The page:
I Two years ago, Kentucky slipped to sixth place on a record of six
i wins and four defeats and in 1957 hit rock bottom in the conference
 l standings as the result of only three victories in 10 starts against some
Y, of the South’s toughest grid powers. But there was some solace to be
l gained in the knowledge that impartial observers classed the ’56 record
 — as remarkable in view of personnel problems and praised the 1957 out-
; fit, which wound up in a blaze of glory by upsetting Tennessee for the
third time in four years, as "probably the nation’s best non-winning
~ team." Another point of pride in the luckless ’57 record was the YVi1d-
cats’ near upset of eventual national champion Auburn, who needed a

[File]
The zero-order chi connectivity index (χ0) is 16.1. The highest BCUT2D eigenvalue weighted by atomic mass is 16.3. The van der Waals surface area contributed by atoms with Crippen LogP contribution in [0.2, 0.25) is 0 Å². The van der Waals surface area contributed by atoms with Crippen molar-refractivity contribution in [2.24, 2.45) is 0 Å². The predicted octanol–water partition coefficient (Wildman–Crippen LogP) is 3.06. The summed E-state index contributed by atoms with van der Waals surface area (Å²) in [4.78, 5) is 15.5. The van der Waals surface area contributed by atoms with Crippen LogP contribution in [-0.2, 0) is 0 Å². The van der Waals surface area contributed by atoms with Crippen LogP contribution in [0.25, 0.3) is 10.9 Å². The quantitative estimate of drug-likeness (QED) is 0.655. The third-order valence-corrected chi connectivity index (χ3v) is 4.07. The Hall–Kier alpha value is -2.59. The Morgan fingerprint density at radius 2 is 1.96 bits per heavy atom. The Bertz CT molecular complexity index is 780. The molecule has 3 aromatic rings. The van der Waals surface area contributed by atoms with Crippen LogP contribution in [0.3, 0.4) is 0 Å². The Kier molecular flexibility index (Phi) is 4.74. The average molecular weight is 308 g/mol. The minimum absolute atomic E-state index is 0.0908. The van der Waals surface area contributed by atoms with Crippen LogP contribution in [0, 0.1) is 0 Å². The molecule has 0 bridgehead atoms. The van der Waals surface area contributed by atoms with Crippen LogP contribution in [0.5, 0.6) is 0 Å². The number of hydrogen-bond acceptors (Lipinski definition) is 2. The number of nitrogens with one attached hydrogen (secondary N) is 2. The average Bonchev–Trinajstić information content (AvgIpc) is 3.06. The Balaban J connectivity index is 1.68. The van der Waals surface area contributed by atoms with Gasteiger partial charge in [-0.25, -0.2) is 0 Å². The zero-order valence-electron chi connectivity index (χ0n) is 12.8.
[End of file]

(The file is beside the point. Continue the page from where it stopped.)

jl key penalty and questionable help at the goal line to eke out a 6-0 win
F on their home ground.
4 Coincidental with his success on the football Held, Collier has
l gained increasingly wide popularity and respect throughout the state
1 and nation. Relations with Kentucky high school coaches are at an all-
l time high and the \Vildcat mentor is constantly in demand as an au-
thoritative lecturer at coaching clinics all over the country. In the sum-
1 mer of 1957, he went overseas for the Army and Air Force to conduct
y clinics for armed services personnel in japan and Hawaii. He also has
served as one of the East coaches in the annual Shrine East-\Vest game
at San Francisco for the past two years and, i11 1955, was a coach in the
Christian Bowl game.
Collier married Miss Mary Forman Varden of Paris in 1931 and
they have three daughters—Carolyn, Kay and jane.
5 ALUMNUS COACH
Although Head Coach Blanton Collier did not receive his initial
college degr